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Corona live: British are demanding compensation from Switzerland

Confidence researchers: “lateral thinkers” are deeply insecure

According to the psychologist Martin Schweer, the corona pandemic has plunged society into a crisis of confidence. The worrying influx of conspiracy theories and the demonstrations of the so-called “lateral thinkers” is an expression of deep uncertainty in parts of the population, said the head of the Center for Trust Research at the University of Vechta. These people viewed the pandemic as a diffuse threat that they could not handle even in the face of conflicting views in politics and science. “These are certainly not all confused people. They are looking for ways to regain security and control that have been lost. “

There are basically two strategies for dealing with such an event of the century as the pandemic, explained Schweer. Most people take the danger very seriously, but see it as a challenge. They felt that they and society could cope with the danger posed by them, despite all the difficulties. In an increasingly complex society with a flood of sometimes contradicting information, it is important to be able to trust experts.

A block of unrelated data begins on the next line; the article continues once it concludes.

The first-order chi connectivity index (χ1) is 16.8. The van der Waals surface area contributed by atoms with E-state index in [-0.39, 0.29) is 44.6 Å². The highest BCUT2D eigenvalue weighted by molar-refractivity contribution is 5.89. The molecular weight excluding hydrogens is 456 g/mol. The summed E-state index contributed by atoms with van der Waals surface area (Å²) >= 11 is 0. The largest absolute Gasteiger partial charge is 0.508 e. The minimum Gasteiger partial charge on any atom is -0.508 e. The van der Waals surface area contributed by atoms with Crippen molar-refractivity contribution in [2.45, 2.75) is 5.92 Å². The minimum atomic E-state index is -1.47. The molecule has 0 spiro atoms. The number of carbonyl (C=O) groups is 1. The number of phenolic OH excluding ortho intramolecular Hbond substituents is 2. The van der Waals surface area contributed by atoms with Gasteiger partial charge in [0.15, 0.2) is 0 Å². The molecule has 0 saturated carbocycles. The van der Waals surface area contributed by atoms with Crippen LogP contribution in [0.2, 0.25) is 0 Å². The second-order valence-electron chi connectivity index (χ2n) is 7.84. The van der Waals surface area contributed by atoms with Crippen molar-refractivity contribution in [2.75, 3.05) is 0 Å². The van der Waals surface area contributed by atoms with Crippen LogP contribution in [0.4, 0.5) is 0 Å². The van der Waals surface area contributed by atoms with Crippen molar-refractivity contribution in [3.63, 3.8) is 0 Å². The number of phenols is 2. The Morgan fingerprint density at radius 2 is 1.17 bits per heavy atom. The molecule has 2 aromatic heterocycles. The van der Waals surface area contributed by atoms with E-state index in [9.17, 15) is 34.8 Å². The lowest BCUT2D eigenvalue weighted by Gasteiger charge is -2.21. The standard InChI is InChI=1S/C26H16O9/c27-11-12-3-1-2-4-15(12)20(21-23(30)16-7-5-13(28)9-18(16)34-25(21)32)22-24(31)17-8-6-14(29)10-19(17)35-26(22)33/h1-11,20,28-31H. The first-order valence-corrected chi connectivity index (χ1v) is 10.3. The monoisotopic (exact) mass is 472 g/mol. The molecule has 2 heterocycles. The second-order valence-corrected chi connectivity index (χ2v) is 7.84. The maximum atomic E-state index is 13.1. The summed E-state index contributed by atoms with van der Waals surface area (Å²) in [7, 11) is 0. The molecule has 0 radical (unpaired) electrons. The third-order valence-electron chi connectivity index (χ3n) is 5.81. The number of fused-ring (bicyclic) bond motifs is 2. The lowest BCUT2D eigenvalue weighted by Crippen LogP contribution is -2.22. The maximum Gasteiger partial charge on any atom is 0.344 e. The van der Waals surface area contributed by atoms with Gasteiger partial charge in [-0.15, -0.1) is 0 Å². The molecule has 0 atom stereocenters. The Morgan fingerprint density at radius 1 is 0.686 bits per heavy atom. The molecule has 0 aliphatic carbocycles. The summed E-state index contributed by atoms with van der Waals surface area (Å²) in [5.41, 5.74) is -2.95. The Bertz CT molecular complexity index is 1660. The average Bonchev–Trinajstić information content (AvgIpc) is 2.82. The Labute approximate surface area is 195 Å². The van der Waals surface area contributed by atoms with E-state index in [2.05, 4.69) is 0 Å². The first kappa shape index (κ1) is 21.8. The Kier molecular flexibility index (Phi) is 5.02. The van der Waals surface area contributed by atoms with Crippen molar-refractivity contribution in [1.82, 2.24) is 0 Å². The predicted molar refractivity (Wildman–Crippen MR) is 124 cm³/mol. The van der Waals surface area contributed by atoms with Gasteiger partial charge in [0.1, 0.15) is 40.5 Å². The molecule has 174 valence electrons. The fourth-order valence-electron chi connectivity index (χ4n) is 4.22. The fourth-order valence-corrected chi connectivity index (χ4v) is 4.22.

However, some people feel overwhelmed by the threat and lose confidence in the experts. In the corona pandemic, it is currently becoming apparent that researchers, doctors and authorities also do not know or have much control over a lot, said the university professor of educational psychology. It is not clear, for example, how the path of infection ran, who is seriously ill and why, or whether a vaccine also protects against the transmission of the infection. Nursing homes, clinics and health authorities are sometimes overwhelmed. Scientists and politicians argued about the right strategies. All of this stirs up uncertainty and fears.

When the feeling of insecurity and loss of control became overwhelming, people looked for alternatives. You would find it easily with those who denied the danger or provided simple answers. The Internet offers an inexhaustible source of conspiracy theories, said the psychologist. “Anyone can spread anything unchecked.” In the social media, these newly acquired views could be reinforced in an exchange with like-minded people. A feeling of togetherness develops there and at demonstrations.

Schweer called on the established media to counter this with serious reporting. It is also important that supporters of conspiracy theories are not marginalized in their social environment. “You shouldn’t condemn them and their arguments right away, but rather try to talk to them.”

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